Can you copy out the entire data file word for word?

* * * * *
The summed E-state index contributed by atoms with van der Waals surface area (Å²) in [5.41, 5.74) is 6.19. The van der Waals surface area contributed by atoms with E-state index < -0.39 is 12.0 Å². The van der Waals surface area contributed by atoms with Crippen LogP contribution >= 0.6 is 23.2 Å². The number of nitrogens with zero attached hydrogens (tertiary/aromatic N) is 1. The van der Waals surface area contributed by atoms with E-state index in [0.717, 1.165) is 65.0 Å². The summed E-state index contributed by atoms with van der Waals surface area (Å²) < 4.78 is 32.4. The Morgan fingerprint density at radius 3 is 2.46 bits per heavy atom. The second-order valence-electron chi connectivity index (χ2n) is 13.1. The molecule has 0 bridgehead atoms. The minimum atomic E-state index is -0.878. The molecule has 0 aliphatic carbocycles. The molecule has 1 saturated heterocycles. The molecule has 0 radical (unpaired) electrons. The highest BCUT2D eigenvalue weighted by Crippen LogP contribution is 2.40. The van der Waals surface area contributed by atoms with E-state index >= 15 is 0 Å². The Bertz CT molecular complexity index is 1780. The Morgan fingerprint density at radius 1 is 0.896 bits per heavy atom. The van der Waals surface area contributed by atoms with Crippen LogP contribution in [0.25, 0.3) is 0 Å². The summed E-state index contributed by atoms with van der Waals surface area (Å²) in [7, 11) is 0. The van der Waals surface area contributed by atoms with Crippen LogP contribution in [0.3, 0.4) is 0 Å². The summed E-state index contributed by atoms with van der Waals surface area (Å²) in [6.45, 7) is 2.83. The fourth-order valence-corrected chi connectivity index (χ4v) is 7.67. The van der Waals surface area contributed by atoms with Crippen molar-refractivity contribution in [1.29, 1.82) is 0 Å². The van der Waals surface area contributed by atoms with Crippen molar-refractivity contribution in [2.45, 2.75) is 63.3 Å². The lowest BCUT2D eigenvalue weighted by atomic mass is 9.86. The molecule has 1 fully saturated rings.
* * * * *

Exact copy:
The summed E-state index contributed by atoms with van der Waals surface area (Å²) in [5.41, 5.74) is 6.19. The van der Waals surface area contributed by atoms with E-state index < -0.39 is 12.0 Å². The van der Waals surface area contributed by atoms with Crippen LogP contribution >= 0.6 is 23.2 Å². The number of nitrogens with zero attached hydrogens (tertiary/aromatic N) is 1. The van der Waals surface area contributed by atoms with E-state index in [0.717, 1.165) is 65.0 Å². The summed E-state index contributed by atoms with van der Waals surface area (Å²) < 4.78 is 32.4. The Morgan fingerprint density at radius 3 is 2.46 bits per heavy atom. The second-order valence-electron chi connectivity index (χ2n) is 13.1. The molecule has 0 bridgehead atoms. The minimum atomic E-state index is -0.878. The molecule has 0 aliphatic carbocycles. The molecule has 1 saturated heterocycles. The molecule has 0 radical (unpaired) electrons. The highest BCUT2D eigenvalue weighted by Crippen LogP contribution is 2.40. The van der Waals surface area contributed by atoms with E-state index >= 15 is 0 Å². The Bertz CT molecular complexity index is 1780. The Morgan fingerprint density at radius 1 is 0.896 bits per heavy atom. The van der Waals surface area contributed by atoms with Crippen LogP contribution in [0.25, 0.3) is 0 Å². The summed E-state index contributed by atoms with van der Waals surface area (Å²) in [7, 11) is 0. The van der Waals surface area contributed by atoms with Crippen LogP contribution in [0.3, 0.4) is 0 Å². The summed E-state index contributed by atoms with van der Waals surface area (Å²) in [6.45, 7) is 2.83. The fourth-order valence-corrected chi connectivity index (χ4v) is 7.67. The van der Waals surface area contributed by atoms with Crippen molar-refractivity contribution in [1.29, 1.82) is 0 Å². The van der Waals surface area contributed by atoms with Crippen molar-refractivity contribution in [2.45, 2.75) is 63.3 Å². The lowest BCUT2D eigenvalue weighted by atomic mass is 9.86. The molecule has 1 fully saturated rings.